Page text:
Chile is a long country. It takes 12 hours of bus travel from its capital, Santiago, to the city of Valdivia, where one of the most important festivals of the continent happens every October. It’s a two-hour trip by plane, and even that’s surprising considering that the average plane trip from Santiago to Mendoza, the nearest city in Argentina, is only 45 minutes long. So, Chile is also a narrow country, and when you live your entire life in it, one gets used to understand this complex piece of land in terms of dualities or pairs: contradicting forces that give this country its unique identity. For example, you have the dry and hot North (with the second most arid desert in the world), and the rainy cold South (where this festival takes place).
To better understand the complex panorama and program that this year’s Valdivia festival had to offer, I decided to take two films from certain sections of the program, and pose them against each other. As it seems to be a simple approach to understand this country, it might be the best approach to understand what the festival was trying to say this year.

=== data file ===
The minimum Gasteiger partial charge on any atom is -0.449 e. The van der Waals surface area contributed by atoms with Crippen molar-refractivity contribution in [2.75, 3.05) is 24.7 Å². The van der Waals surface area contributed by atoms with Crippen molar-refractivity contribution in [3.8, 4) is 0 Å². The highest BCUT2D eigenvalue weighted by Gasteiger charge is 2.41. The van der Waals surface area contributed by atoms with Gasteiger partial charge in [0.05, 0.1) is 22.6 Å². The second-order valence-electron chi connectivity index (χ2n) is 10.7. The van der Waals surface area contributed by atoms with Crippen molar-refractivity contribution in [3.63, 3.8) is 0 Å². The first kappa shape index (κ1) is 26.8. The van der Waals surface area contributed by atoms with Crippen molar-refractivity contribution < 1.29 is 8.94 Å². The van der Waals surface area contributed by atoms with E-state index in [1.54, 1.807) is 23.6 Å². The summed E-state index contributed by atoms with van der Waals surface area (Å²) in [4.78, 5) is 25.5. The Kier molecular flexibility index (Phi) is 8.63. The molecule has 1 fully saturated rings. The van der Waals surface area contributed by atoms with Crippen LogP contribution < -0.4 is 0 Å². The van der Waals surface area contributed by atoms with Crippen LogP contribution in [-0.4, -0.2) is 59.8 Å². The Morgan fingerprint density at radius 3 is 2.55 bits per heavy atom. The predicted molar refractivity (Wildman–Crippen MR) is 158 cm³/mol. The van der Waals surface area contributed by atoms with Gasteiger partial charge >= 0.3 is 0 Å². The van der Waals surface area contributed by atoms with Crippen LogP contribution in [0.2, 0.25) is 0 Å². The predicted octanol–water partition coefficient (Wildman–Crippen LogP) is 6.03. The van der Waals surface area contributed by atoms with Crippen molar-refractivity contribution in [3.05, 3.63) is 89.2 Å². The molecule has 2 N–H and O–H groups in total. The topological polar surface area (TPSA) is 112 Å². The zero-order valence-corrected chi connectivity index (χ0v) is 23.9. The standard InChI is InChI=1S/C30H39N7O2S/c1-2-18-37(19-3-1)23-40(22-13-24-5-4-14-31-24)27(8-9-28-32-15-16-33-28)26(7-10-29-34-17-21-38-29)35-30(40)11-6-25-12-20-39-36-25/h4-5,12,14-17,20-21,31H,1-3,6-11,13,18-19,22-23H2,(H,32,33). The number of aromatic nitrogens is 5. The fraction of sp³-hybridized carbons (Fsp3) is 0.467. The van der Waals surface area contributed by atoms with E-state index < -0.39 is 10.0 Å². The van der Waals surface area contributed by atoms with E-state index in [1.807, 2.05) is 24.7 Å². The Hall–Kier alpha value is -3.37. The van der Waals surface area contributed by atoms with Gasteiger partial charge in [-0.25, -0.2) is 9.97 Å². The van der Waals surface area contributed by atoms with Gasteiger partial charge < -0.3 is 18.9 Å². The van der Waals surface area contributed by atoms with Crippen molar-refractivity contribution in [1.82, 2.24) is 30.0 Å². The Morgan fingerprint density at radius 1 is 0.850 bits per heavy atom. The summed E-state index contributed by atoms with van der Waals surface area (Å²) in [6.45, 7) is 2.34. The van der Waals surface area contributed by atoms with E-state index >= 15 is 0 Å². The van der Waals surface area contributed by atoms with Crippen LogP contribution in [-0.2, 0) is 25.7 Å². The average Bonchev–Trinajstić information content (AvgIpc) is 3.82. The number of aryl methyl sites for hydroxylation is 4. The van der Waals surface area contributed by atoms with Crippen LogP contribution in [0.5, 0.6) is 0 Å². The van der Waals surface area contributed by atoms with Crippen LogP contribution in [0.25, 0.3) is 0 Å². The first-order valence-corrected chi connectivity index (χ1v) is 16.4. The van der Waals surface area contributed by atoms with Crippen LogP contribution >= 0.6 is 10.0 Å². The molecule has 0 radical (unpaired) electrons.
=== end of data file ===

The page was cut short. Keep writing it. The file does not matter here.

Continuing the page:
Lost and Beautiful at Valdivia
The winner of the International Competition this year was the 2014 short experimental documentary Motu-Maeva, directed by Maureen Fazendeiro (now wife of Miguel Gomes, director of the Arabian Nights trilogy that was also shown on this festival, right now at the top of my list of best films of the year). An odd choice in between a slate of films that included Une jeunnesse allemande (Jean-Gabriel Périot), Kaili Blues (Bi Gan) and El Movimiento (Benjamín Naishtat), all of them fresh off awards and recognition from major festivals from around the world. During the festival I was lucky enough to hang out with Mónica Delgado, critic and creator of the impeccable ‘Desistfilm’ website, who was part of the official jury that chose this film as the winner, and while she didn’t talk to me about any of the competition during the days previous to the awards ceremony, when she finally spilled the beans after the awards were given, I could understand why they chose it.